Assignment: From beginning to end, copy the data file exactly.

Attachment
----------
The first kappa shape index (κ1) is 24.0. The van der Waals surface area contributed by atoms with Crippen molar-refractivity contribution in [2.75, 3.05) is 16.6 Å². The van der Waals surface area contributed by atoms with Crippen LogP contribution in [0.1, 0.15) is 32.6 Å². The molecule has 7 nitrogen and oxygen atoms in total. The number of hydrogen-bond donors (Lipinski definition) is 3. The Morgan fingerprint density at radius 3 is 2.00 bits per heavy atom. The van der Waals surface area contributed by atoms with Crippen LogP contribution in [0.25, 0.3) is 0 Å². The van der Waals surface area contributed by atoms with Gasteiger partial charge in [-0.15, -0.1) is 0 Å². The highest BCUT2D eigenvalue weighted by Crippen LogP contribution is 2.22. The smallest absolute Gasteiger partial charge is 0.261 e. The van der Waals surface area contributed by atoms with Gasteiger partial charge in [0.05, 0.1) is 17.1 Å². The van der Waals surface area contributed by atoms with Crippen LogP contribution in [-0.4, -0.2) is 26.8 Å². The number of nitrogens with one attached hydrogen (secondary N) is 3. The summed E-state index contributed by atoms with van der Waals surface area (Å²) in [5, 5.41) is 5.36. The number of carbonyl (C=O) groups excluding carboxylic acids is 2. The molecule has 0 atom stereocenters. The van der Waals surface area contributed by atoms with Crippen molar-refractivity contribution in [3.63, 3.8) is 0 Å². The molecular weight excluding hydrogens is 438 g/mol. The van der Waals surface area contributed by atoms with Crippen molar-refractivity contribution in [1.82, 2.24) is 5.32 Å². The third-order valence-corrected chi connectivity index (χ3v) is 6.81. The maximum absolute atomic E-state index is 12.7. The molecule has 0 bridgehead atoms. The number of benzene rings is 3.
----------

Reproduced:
The first kappa shape index (κ1) is 24.0. The van der Waals surface area contributed by atoms with Crippen molar-refractivity contribution in [2.75, 3.05) is 16.6 Å². The van der Waals surface area contributed by atoms with Crippen LogP contribution in [0.1, 0.15) is 32.6 Å². The molecule has 7 nitrogen and oxygen atoms in total. The number of hydrogen-bond donors (Lipinski definition) is 3. The Morgan fingerprint density at radius 3 is 2.00 bits per heavy atom. The van der Waals surface area contributed by atoms with Crippen LogP contribution in [0.25, 0.3) is 0 Å². The van der Waals surface area contributed by atoms with Gasteiger partial charge in [-0.15, -0.1) is 0 Å². The highest BCUT2D eigenvalue weighted by Crippen LogP contribution is 2.22. The smallest absolute Gasteiger partial charge is 0.261 e. The van der Waals surface area contributed by atoms with Gasteiger partial charge in [0.05, 0.1) is 17.1 Å². The van der Waals surface area contributed by atoms with Crippen LogP contribution in [-0.4, -0.2) is 26.8 Å². The number of nitrogens with one attached hydrogen (secondary N) is 3. The summed E-state index contributed by atoms with van der Waals surface area (Å²) in [5, 5.41) is 5.36. The number of carbonyl (C=O) groups excluding carboxylic acids is 2. The molecule has 0 atom stereocenters. The van der Waals surface area contributed by atoms with Crippen molar-refractivity contribution in [3.63, 3.8) is 0 Å². The molecular weight excluding hydrogens is 438 g/mol. The van der Waals surface area contributed by atoms with Crippen molar-refractivity contribution in [1.82, 2.24) is 5.32 Å². The third-order valence-corrected chi connectivity index (χ3v) is 6.81. The maximum absolute atomic E-state index is 12.7. The molecule has 0 bridgehead atoms. The number of benzene rings is 3.